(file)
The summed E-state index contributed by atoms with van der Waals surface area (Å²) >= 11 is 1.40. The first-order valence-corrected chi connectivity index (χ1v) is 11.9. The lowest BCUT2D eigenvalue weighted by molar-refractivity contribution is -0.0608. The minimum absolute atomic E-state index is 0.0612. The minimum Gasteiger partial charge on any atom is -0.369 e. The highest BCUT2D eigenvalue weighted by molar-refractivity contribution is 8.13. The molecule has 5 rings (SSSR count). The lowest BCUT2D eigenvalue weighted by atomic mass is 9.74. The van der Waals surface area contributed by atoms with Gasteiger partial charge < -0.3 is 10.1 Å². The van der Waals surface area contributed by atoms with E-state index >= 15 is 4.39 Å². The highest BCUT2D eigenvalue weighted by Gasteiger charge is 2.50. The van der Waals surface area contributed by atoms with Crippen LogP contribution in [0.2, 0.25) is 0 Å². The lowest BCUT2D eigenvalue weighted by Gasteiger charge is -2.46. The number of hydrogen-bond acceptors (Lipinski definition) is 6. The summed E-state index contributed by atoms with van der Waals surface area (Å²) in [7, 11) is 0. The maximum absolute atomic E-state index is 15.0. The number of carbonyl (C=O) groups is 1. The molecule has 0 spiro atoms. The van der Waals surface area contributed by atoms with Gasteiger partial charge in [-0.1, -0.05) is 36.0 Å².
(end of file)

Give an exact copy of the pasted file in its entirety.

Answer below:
The summed E-state index contributed by atoms with van der Waals surface area (Å²) >= 11 is 1.40. The first-order valence-corrected chi connectivity index (χ1v) is 11.9. The lowest BCUT2D eigenvalue weighted by molar-refractivity contribution is -0.0608. The minimum absolute atomic E-state index is 0.0612. The minimum Gasteiger partial charge on any atom is -0.369 e. The highest BCUT2D eigenvalue weighted by molar-refractivity contribution is 8.13. The molecule has 5 rings (SSSR count). The lowest BCUT2D eigenvalue weighted by atomic mass is 9.74. The van der Waals surface area contributed by atoms with Gasteiger partial charge < -0.3 is 10.1 Å². The van der Waals surface area contributed by atoms with E-state index >= 15 is 4.39 Å². The highest BCUT2D eigenvalue weighted by Gasteiger charge is 2.50. The van der Waals surface area contributed by atoms with Crippen LogP contribution in [0.2, 0.25) is 0 Å². The lowest BCUT2D eigenvalue weighted by Gasteiger charge is -2.46. The number of hydrogen-bond acceptors (Lipinski definition) is 6. The summed E-state index contributed by atoms with van der Waals surface area (Å²) in [7, 11) is 0. The maximum absolute atomic E-state index is 15.0. The number of carbonyl (C=O) groups is 1. The molecule has 0 spiro atoms. The van der Waals surface area contributed by atoms with Gasteiger partial charge in [-0.1, -0.05) is 36.0 Å².